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'Girl On The Train' Is A Journey Into The Lives Of Familiar Strangers

If you have a long commute, you may have found yourself wondering about the familiar strangers you pass each day on the way to and from work — that woman on the bus who is always lost in thought, or that man in the second floor apartment.

That's the experience writer Paula Hawkins had during her journey to and from college in London. "It was a huge train, but it was over ground, and it went right past the backs of people's houses, and I could actually see right in," Hawkins tells NPR's Audie Cornish. They were houses with little terraces and colored lights strung outside, she remembers. "And I sort of used to imagine the lives of the people that lived there as being really bohemian and interesting. These were the sort of lives that I aspired to having."

Hawkins has spun those daydreams into a crime thriller called The Girl on the Train. It tells the story of Rachel Watson, a commuter who is obsessed with a "perfect" couple she sees from the train twice a day. Her ex-husband lives just a few houses away. When the wife of the couple goes missing, Rachel decides to get involved.

Interview Highlights

<em>The Girl on the Train </em>is Paula Hawkins' first thriller. "Once I started writing this book I knew this was what I was supposed to be doing," she says.
/ Kate Neil
Kate Neil
The Girl on the Train is Paula Hawkins' first thriller. "Once I started writing this book I knew this was what I was supposed to be doing," she says.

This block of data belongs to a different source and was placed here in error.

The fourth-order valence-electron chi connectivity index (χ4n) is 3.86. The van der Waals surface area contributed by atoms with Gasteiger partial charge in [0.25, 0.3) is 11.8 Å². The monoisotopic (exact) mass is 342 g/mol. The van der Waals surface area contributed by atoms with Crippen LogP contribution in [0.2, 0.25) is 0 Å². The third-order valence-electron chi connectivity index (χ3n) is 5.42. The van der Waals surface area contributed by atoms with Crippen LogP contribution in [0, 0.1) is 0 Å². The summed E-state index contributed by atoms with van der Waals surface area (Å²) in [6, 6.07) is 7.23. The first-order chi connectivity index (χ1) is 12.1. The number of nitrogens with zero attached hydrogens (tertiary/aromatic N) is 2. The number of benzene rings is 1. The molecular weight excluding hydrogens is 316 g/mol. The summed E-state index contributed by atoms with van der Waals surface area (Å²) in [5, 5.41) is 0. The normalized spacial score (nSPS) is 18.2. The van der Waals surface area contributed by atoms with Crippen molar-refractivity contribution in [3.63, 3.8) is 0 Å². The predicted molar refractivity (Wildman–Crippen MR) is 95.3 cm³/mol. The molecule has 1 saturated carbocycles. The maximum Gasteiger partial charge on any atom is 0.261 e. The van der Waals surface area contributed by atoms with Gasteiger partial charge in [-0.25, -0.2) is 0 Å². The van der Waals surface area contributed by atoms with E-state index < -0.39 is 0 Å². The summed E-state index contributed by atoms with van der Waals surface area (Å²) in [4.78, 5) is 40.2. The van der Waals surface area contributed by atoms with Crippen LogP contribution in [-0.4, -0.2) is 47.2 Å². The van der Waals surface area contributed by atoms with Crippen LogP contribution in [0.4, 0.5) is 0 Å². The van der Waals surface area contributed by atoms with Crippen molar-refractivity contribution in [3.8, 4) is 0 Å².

On Rachel's relationship with the woman in the house

Rachel has been watching these people from her train journey. She doesn't actually know the woman who's missing, but she feels like she's made a connection with her. She sees her all the time. And Rachel is also lonely and she's also an outsider, and she also believes that she knows a key piece of information which she thinks could unlock this whole mystery about the disappearance of this woman.

On the way Rachel sees the couple

She's projecting because she's lonely and unhappy and her marriage has ended recently. But she's also sort of idealizing what she used to have with her husband when she sees them. She looks at them and thinks, "That's what we were like. We were golden. We were perfect."

On why Rachel, who is an alcoholic, is an unreliable narrator

She's unreliable not just to other people, but to herself as well because she cannot trust her own memories and she cannot trust her own behavior. She will do stupid things and not remember it. So, yeah, she's on the extreme scale of unreliable.

On whether she has always read mysteries and thrillers

I have been on and off. I suppose what introduced me was Agatha Christie. When I was much, much younger, like a lot of people, I really got into Agatha Christie. But yes, I mean, I love the sort of psychological thriller genre. I love the atmosphere of suspicion and paranoia, people trying to figure out other people, perhaps in unusual circumstances, and not really knowing. I find all that Hitchcockian sort of atmosphere really fascinating.

On the writing she did previously under a pseudonym

That was women's fiction, I suppose. "Chick-lit," it's sometimes known as. So, much more lighthearted, not so much killing. ... I did enjoy writing them, but they kept getting darker and darker. And once I started writing this book I knew this was what I was supposed to be doing. It just felt completely right for me. This sounds awful, but I'm not, you know, a joyful, romantic person. Well I can be, but I've got a proper dark side and I enjoy indulging it. ... I wasn't that interested in the sort of romantic comedy side of things. I wanted to look at darker emotions and darker acts, and, you know, tragedy interests me more than comedy.

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